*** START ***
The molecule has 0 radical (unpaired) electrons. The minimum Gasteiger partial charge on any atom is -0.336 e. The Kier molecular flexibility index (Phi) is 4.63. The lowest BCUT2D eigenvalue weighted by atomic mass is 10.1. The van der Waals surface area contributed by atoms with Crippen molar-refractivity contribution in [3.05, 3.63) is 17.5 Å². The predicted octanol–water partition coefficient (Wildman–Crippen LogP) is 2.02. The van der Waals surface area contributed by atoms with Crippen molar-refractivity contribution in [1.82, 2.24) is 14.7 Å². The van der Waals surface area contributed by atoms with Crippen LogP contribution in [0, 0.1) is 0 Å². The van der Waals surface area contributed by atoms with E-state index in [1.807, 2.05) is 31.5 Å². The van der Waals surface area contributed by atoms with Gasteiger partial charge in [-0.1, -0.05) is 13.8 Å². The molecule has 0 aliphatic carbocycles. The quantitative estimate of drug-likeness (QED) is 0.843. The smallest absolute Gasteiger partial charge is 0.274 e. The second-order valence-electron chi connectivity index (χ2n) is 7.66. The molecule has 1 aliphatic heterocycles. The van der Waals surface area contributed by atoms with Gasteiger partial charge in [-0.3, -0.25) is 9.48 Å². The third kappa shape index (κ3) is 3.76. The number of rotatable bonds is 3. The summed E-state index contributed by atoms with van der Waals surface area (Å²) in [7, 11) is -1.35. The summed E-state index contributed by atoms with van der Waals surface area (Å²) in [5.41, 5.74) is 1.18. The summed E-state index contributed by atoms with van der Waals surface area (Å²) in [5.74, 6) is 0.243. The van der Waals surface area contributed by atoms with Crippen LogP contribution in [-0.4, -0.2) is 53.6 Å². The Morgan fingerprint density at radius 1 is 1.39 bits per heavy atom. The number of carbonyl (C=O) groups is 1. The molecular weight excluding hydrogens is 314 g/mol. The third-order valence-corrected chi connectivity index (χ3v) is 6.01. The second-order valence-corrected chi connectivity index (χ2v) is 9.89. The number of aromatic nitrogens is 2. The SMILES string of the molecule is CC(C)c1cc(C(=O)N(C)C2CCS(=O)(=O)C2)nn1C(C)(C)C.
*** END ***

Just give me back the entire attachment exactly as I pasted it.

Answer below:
The molecule has 0 radical (unpaired) electrons. The minimum Gasteiger partial charge on any atom is -0.336 e. The Kier molecular flexibility index (Phi) is 4.63. The lowest BCUT2D eigenvalue weighted by atomic mass is 10.1. The van der Waals surface area contributed by atoms with Crippen molar-refractivity contribution in [3.05, 3.63) is 17.5 Å². The predicted octanol–water partition coefficient (Wildman–Crippen LogP) is 2.02. The van der Waals surface area contributed by atoms with Crippen molar-refractivity contribution in [1.82, 2.24) is 14.7 Å². The van der Waals surface area contributed by atoms with Crippen LogP contribution in [0, 0.1) is 0 Å². The van der Waals surface area contributed by atoms with E-state index in [1.807, 2.05) is 31.5 Å². The van der Waals surface area contributed by atoms with Gasteiger partial charge in [-0.1, -0.05) is 13.8 Å². The molecule has 0 aliphatic carbocycles. The quantitative estimate of drug-likeness (QED) is 0.843. The smallest absolute Gasteiger partial charge is 0.274 e. The second-order valence-electron chi connectivity index (χ2n) is 7.66. The molecule has 1 aliphatic heterocycles. The van der Waals surface area contributed by atoms with Gasteiger partial charge in [-0.3, -0.25) is 9.48 Å². The third kappa shape index (κ3) is 3.76. The number of rotatable bonds is 3. The summed E-state index contributed by atoms with van der Waals surface area (Å²) in [7, 11) is -1.35. The summed E-state index contributed by atoms with van der Waals surface area (Å²) in [5.41, 5.74) is 1.18. The summed E-state index contributed by atoms with van der Waals surface area (Å²) in [5.74, 6) is 0.243. The van der Waals surface area contributed by atoms with Crippen LogP contribution in [-0.4, -0.2) is 53.6 Å². The Morgan fingerprint density at radius 1 is 1.39 bits per heavy atom. The number of carbonyl (C=O) groups is 1. The molecular weight excluding hydrogens is 314 g/mol. The third-order valence-corrected chi connectivity index (χ3v) is 6.01. The second-order valence-corrected chi connectivity index (χ2v) is 9.89. The number of aromatic nitrogens is 2. The SMILES string of the molecule is CC(C)c1cc(C(=O)N(C)C2CCS(=O)(=O)C2)nn1C(C)(C)C.